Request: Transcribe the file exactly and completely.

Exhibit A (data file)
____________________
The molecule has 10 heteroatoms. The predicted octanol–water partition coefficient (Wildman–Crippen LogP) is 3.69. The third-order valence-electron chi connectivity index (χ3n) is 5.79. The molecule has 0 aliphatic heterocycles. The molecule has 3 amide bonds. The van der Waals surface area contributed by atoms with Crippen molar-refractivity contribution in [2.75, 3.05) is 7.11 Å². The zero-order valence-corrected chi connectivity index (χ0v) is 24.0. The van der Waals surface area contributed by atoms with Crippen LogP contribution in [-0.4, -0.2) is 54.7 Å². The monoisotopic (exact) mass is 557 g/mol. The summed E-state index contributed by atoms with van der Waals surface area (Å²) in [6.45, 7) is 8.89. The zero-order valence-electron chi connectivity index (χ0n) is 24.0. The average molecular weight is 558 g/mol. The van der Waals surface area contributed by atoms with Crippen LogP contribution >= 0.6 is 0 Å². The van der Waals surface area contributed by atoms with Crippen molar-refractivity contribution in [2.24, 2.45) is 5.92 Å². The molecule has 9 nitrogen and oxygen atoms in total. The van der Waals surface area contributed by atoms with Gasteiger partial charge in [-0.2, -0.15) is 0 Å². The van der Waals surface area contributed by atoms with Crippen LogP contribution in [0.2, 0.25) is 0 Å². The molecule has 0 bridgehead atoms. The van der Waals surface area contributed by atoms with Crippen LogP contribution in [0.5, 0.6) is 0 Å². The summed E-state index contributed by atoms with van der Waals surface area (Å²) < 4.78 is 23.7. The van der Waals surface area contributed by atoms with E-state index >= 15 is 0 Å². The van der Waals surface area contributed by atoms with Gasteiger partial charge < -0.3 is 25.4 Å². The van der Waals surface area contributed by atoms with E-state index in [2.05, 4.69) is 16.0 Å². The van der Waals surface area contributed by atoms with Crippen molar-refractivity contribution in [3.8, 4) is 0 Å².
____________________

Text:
The molecule has 10 heteroatoms. The predicted octanol–water partition coefficient (Wildman–Crippen LogP) is 3.69. The third-order valence-electron chi connectivity index (χ3n) is 5.79. The molecule has 0 aliphatic heterocycles. The molecule has 3 amide bonds. The van der Waals surface area contributed by atoms with Crippen molar-refractivity contribution in [2.75, 3.05) is 7.11 Å². The zero-order valence-corrected chi connectivity index (χ0v) is 24.0. The van der Waals surface area contributed by atoms with Crippen LogP contribution in [-0.4, -0.2) is 54.7 Å². The monoisotopic (exact) mass is 557 g/mol. The summed E-state index contributed by atoms with van der Waals surface area (Å²) in [6.45, 7) is 8.89. The zero-order valence-electron chi connectivity index (χ0n) is 24.0. The average molecular weight is 558 g/mol. The van der Waals surface area contributed by atoms with Crippen LogP contribution >= 0.6 is 0 Å². The van der Waals surface area contributed by atoms with Crippen molar-refractivity contribution in [2.24, 2.45) is 5.92 Å². The molecule has 9 nitrogen and oxygen atoms in total. The van der Waals surface area contributed by atoms with Gasteiger partial charge in [-0.2, -0.15) is 0 Å². The van der Waals surface area contributed by atoms with Crippen LogP contribution in [0.2, 0.25) is 0 Å². The molecule has 0 bridgehead atoms. The van der Waals surface area contributed by atoms with Crippen LogP contribution in [0.5, 0.6) is 0 Å². The summed E-state index contributed by atoms with van der Waals surface area (Å²) < 4.78 is 23.7. The van der Waals surface area contributed by atoms with E-state index >= 15 is 0 Å². The van der Waals surface area contributed by atoms with Gasteiger partial charge < -0.3 is 25.4 Å². The van der Waals surface area contributed by atoms with E-state index in [2.05, 4.69) is 16.0 Å². The van der Waals surface area contributed by atoms with Crippen molar-refractivity contribution in [3.8, 4) is 0 Å².